Footballer Emiliano Sala died from massive injuries to his head and chest and could only be identified by his fingerprints, an inquest heard today.
But the body of his pilot David Ibbotson was not found in the wreckage of the Piper Malibu that disappeared over the Channel last month.
Brendan Allen, acting senior coroner for Dorset, adjourned proceedings in Bournemouth until November 6 for a pre-inquest review.
He told the hearing this was because an Air Accidents Investigation Branch inquiry into the tragedy could take between six months and a year.
Cardiff City star Sala was identified by his fingerprints after the tragic crash which happened after his record £15 million signing to the Welsh club from Nantes in France.
Details surrounding the footballer’s death emerged hours after the family of David Ibbotson, who piloted the aircraft that crashed over the English Channel, said they won’t give up hope in their fight to find the missing father.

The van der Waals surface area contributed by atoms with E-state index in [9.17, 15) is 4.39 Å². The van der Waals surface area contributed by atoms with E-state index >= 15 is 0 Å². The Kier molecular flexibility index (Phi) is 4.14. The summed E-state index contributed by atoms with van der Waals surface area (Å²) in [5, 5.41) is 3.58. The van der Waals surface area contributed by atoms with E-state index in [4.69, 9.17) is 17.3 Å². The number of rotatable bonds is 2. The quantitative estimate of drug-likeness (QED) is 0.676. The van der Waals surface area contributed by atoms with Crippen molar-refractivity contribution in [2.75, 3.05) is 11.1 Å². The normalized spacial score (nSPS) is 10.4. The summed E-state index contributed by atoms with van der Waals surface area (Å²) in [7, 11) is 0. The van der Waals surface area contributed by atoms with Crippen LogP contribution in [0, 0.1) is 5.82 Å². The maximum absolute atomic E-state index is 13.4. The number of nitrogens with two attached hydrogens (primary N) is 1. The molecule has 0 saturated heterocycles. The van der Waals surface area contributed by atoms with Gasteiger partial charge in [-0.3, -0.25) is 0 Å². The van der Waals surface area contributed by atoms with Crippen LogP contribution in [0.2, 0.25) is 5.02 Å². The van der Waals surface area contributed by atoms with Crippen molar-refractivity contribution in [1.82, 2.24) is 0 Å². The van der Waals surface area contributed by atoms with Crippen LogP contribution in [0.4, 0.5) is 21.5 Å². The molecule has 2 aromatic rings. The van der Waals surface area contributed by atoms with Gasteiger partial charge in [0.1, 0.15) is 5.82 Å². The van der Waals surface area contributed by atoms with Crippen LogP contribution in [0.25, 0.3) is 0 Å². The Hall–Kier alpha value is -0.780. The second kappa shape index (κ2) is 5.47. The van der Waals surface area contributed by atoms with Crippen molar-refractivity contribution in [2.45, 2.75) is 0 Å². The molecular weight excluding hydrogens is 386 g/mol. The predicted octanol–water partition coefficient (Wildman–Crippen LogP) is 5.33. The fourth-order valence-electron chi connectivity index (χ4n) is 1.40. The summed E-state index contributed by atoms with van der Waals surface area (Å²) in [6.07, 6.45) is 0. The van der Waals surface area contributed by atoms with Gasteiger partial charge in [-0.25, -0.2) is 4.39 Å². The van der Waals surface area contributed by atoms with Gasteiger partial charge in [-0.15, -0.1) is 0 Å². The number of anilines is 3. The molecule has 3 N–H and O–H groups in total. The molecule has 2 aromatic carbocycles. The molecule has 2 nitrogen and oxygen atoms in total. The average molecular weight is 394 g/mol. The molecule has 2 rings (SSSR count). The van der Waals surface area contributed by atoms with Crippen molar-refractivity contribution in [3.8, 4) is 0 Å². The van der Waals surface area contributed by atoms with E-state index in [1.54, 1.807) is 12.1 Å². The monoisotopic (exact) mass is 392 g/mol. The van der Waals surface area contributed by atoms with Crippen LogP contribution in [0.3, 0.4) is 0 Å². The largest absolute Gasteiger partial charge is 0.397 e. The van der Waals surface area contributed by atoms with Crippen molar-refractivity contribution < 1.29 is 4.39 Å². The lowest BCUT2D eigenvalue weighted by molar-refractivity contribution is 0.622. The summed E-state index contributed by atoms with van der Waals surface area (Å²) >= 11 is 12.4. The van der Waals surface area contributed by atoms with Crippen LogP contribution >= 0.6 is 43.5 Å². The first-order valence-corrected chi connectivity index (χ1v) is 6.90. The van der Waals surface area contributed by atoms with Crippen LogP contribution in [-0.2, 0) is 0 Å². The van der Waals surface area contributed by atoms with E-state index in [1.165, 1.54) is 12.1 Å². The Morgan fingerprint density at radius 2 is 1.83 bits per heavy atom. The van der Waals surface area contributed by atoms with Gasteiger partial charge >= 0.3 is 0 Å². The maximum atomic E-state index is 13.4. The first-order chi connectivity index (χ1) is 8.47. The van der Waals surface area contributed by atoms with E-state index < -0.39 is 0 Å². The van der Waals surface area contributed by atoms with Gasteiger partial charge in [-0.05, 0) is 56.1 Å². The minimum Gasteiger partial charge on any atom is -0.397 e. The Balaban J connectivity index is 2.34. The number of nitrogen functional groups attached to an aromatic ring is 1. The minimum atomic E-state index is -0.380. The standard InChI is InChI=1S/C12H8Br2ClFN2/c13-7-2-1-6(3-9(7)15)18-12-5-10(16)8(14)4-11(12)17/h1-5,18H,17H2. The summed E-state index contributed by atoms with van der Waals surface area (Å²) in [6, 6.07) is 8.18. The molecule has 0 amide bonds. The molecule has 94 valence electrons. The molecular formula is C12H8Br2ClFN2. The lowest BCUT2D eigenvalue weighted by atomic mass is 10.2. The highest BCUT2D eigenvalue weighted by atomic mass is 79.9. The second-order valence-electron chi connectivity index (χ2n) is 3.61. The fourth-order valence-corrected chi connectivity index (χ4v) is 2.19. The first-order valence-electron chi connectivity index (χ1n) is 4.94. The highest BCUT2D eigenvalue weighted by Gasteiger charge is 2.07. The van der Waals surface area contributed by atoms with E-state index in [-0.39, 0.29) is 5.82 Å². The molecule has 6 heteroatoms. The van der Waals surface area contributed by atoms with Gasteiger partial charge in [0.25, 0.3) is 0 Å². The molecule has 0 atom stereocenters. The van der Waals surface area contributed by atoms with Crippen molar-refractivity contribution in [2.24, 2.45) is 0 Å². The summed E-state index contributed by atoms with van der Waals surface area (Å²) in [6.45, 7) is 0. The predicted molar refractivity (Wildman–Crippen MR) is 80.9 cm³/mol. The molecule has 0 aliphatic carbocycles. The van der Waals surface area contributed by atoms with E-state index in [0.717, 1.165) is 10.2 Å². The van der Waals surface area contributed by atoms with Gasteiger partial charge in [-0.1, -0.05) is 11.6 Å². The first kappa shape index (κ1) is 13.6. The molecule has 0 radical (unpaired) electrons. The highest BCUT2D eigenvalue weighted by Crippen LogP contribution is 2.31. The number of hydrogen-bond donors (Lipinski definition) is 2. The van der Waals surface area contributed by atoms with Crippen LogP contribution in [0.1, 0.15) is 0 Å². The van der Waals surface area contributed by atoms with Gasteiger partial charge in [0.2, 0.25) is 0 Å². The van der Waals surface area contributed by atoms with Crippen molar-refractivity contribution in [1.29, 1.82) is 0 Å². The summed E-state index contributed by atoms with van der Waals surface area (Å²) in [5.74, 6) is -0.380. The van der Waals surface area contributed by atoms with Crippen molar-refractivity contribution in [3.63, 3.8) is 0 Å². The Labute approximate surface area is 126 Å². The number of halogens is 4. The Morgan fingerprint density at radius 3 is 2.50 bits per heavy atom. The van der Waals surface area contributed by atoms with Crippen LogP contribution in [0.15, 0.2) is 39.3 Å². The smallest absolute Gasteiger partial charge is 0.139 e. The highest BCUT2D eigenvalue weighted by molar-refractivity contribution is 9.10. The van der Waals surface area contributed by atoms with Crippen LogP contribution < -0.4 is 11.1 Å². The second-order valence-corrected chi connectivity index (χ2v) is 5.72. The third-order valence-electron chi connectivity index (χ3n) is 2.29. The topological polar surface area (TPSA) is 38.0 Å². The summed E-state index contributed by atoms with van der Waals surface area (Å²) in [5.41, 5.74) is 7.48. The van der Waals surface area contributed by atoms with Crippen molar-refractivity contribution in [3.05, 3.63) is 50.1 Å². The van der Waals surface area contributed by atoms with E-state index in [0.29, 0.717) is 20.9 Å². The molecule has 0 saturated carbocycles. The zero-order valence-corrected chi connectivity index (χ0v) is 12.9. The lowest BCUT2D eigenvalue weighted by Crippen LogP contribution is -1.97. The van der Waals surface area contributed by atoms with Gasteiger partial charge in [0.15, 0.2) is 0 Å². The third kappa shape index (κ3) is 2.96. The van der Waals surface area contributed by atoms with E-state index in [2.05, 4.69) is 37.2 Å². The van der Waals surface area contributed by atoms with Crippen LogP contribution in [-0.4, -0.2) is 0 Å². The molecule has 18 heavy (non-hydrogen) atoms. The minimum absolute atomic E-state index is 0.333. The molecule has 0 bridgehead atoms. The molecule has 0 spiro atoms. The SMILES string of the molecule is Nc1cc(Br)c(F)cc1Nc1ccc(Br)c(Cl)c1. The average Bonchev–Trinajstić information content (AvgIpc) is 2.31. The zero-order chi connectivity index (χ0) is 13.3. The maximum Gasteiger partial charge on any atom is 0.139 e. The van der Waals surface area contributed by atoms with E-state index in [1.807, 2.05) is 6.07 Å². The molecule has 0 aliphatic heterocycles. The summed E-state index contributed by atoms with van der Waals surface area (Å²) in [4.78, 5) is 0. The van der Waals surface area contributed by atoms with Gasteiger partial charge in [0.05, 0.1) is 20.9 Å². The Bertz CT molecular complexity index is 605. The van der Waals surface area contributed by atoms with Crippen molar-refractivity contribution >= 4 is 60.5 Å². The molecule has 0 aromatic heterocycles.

The 59-year-old was carrying Sala from Nantes to Cardiff when the plane crashed into the sea near Alderney on January 21.
Daughter Danielle told Good Morning Britain today that the family have raised £140,000 as they try to fund a search operation that will cost more than double that amount.
‘If you’ve got hope you shouldn’t give up,’ she said. ‘He wouldn’t stop searching for me.’
Mr Ibbotson’s wife, Nora, told the show that they won’t be able to grieve properly until his body is brought home.
‘We do know he’s gone but we want him back,’ she said. ‘We know he is dead but we just want him home. He’s been a brilliant husband he’s supported us all he was our supporter he was our rock. We feel like he’s just out there on his own at the moment.
‘I know conditions aren’t brilliant and it’s a dangerous sea but we just need to have that last look.’
Sala’s body was recovered in a privately-funded search which had been launched after the initial search was called off three days after the men and their plane, which had been travelling from Nantes in France to Cardiff, went missing.
The aircraft remains underwater off the coast of Guernsey in the English Channel.